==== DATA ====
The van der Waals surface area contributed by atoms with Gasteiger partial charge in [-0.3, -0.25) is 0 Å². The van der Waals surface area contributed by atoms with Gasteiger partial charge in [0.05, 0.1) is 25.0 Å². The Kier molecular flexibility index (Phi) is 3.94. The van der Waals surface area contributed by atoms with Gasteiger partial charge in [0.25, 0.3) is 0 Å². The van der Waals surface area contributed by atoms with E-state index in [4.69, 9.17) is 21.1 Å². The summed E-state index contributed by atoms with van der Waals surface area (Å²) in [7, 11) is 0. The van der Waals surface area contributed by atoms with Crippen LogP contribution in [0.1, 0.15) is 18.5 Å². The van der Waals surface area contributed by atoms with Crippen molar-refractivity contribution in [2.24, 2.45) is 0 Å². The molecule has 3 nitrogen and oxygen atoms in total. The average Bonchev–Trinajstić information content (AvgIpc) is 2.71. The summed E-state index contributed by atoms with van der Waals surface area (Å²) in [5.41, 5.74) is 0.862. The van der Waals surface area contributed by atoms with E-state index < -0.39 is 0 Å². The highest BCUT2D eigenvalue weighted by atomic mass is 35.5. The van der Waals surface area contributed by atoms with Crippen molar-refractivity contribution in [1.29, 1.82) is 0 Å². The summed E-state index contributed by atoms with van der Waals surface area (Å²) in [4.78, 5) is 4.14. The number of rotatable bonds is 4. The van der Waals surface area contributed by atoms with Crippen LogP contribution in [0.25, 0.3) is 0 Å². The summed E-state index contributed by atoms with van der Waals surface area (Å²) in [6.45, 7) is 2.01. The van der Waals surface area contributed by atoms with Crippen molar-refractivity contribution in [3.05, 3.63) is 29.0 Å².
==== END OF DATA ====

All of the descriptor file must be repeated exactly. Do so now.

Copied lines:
The van der Waals surface area contributed by atoms with Gasteiger partial charge in [-0.3, -0.25) is 0 Å². The van der Waals surface area contributed by atoms with Gasteiger partial charge in [0.05, 0.1) is 25.0 Å². The Kier molecular flexibility index (Phi) is 3.94. The van der Waals surface area contributed by atoms with Gasteiger partial charge in [0.25, 0.3) is 0 Å². The van der Waals surface area contributed by atoms with E-state index in [4.69, 9.17) is 21.1 Å². The summed E-state index contributed by atoms with van der Waals surface area (Å²) in [7, 11) is 0. The van der Waals surface area contributed by atoms with Crippen LogP contribution in [0.1, 0.15) is 18.5 Å². The van der Waals surface area contributed by atoms with Crippen molar-refractivity contribution in [2.24, 2.45) is 0 Å². The molecule has 3 nitrogen and oxygen atoms in total. The average Bonchev–Trinajstić information content (AvgIpc) is 2.71. The summed E-state index contributed by atoms with van der Waals surface area (Å²) in [5.41, 5.74) is 0.862. The van der Waals surface area contributed by atoms with E-state index < -0.39 is 0 Å². The highest BCUT2D eigenvalue weighted by atomic mass is 35.5. The van der Waals surface area contributed by atoms with Crippen molar-refractivity contribution in [1.29, 1.82) is 0 Å². The summed E-state index contributed by atoms with van der Waals surface area (Å²) in [4.78, 5) is 4.14. The number of rotatable bonds is 4. The van der Waals surface area contributed by atoms with Crippen LogP contribution in [0.25, 0.3) is 0 Å². The summed E-state index contributed by atoms with van der Waals surface area (Å²) in [6.45, 7) is 2.01. The van der Waals surface area contributed by atoms with Crippen molar-refractivity contribution in [3.05, 3.63) is 29.0 Å².